Political bickering between Democrats and Republicans blocks any deficit-cutting agreement. That, combined with the deepening European debt crisis, sets the stage for additional market losses and another halt to economic growth.
We could see this coming a mile away. To no one's surprise, the bipartisan deficit "super committee" declared itself a failure this afternoon, with no agreement to be had.
That after a day in which stocks plunged as it becomes clear the United States is increasingly ungovernable -- something I discussed in my recent column "Will DC wreck the economy, again?"
After three months, the gap between the $2 trillion plan from the Democrats (an equal mix of new taxes on the rich and spending cuts) and the $1.2 trillion deal from the Republicans (mainly spending cuts) as three months of talks failed to deliver a compromise on $1.2 trillion in budget savings over the next 10 years.
"We are deeply disappointed that we have been unable to come to a bipartisan deficit reduction agreement," the panel said in a statement, "but as we approach the uniquely American holiday of Thanksgiving, we want to express our appreciation to every member of this committee, each of whom came into the process committed to achieving a solution that has eluded many groups before us. Most importantly, we want to thank the American people for sharing thoughts and ideas and for providing support and good will as we worked to accomplish this difficult task."
You can read the panel full statement here.
Apart from being a unique growth and value stock, Apple may be the next big dividend play.
Concern that shares of Apple (AAPL) will continue to slip and slide from current price levels is quite premature and fundamentally flawed. True, the untimely passing of Steve Jobs in early October has instilled great angst among investors. But not a few close watchers see Apple entering a new chapter of further growth, opportunities and shareholder charm.
These companies have both short-term gain catalysts and longer-term growth potential.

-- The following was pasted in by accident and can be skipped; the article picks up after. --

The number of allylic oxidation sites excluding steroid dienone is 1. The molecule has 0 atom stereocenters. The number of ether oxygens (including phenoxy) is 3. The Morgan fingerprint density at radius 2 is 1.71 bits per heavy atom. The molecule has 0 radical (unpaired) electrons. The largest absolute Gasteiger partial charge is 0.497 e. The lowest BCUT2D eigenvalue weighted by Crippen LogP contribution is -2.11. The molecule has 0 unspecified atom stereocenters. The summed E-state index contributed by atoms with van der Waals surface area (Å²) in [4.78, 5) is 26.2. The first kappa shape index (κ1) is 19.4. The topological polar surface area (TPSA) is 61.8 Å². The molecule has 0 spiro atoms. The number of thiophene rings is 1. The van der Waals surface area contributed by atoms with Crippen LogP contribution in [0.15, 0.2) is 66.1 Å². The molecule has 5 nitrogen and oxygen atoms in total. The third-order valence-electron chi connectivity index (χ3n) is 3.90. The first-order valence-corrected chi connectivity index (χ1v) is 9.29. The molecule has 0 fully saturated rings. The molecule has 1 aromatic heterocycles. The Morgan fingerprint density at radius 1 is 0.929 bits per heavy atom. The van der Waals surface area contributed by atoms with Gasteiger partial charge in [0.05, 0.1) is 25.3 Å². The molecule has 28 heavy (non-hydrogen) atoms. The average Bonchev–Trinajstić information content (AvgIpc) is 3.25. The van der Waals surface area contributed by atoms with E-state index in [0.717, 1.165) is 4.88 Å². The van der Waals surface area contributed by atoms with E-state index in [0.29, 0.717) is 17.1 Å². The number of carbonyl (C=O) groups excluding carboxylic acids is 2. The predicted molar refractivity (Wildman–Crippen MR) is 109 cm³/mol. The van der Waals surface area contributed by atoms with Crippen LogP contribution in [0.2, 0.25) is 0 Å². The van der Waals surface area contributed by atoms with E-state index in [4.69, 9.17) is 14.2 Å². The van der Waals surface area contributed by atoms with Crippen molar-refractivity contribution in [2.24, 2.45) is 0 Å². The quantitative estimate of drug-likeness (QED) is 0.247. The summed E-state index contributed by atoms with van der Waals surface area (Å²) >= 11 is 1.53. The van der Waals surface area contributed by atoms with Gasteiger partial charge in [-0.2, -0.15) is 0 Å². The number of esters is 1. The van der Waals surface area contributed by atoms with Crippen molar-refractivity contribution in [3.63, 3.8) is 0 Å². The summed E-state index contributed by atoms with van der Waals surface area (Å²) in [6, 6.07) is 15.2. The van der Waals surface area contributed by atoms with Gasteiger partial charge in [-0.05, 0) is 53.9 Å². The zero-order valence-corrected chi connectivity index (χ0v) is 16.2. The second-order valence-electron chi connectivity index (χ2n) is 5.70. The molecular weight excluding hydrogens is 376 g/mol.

It may be a short week, but that's no reason to think that Mr. Market will be short on drama as we approach the Thanksgiving holiday. With Congress's supercommittee not looking so "super" ahead of its Wednesday deadline, new sparks in the Middle East and the all-too-familiar eurozone debt debacle, there are plenty of market-moving headlines to watch out for this week.
And with many traders thinking turkey rather than tactics, low volume could mean more volatility for stocks. This week, we'll attempt to harness the swings with a new set of five Rocket Stock names.
Geographic diversity, cost structure, and a relatively strong balance sheet position the company to withstand current market conditions and grow in the long term.
We recently launched coverage for Trina Solar with a $10.25 price estimate, which values it at a 50% premium over the current market price.
Trina Solar has a geographically diverse customer base and sells modules in the U.S., Europe and other major world markets.
Here's a look at four technology stocks riding the IPO wave into 2012.
While the window for tech initial public offerings remained closed during the third quarter with just four venture-backed companies pursuing IPOs, the trend appears to have reversed in recent weeks.
Earlier this month, Groupon (GRPN) netted $700 million in an IPO despite scrutiny over its accounting metrics and concerns about its long-term ability to turn a profit. The offering was the largest since Google's (GOOG) in 2004, as Groupon ended a dearth of IPOs in the last several months and opened up the doors for a slew of other high-profile companies to toss their hats into the ring.
With 19 dividend boosts in 20 years, this water utility is a time-tested stock for a difficult economy.
Utilities offer a great investment for those who believe the market is overheating. Additionally, utility stocks defend investment portfolios from difficult economic periods.
Aqua America (WTR) has proven to be among one of the best utility stocks to own over the past decade. I love this investment because it's simple to understand and has stood up to the test of time.
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The apparel chain takes a hard hit after blaming the weather for its quarterly sales decline. But cold temperatures don't explain the drop in full-year sales as well.
Top Stocks provides analysis about the most noteworthy stocks in the market each day, combining some of the best content from around the MSN Money site and the rest of the Web.
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[BRIEFING.COM] S&P futures vs fair value: -8.70. Nasdaq futures vs fair value: -18.30. The S&P 500 futures have recently notched fresh lows, and now trade nine points below fair value.
Markets across Asia ended mostly lower amid ongoing concerns over the health of the Chinese economy. Elsewhere, the Bank of Thailand cut its key rate 25 basis points to 2.00%, as expected. In economic data, Japan's BSI Manufacturing Index (12.5 versus 11.3 expected) and Tertiary Industry ... More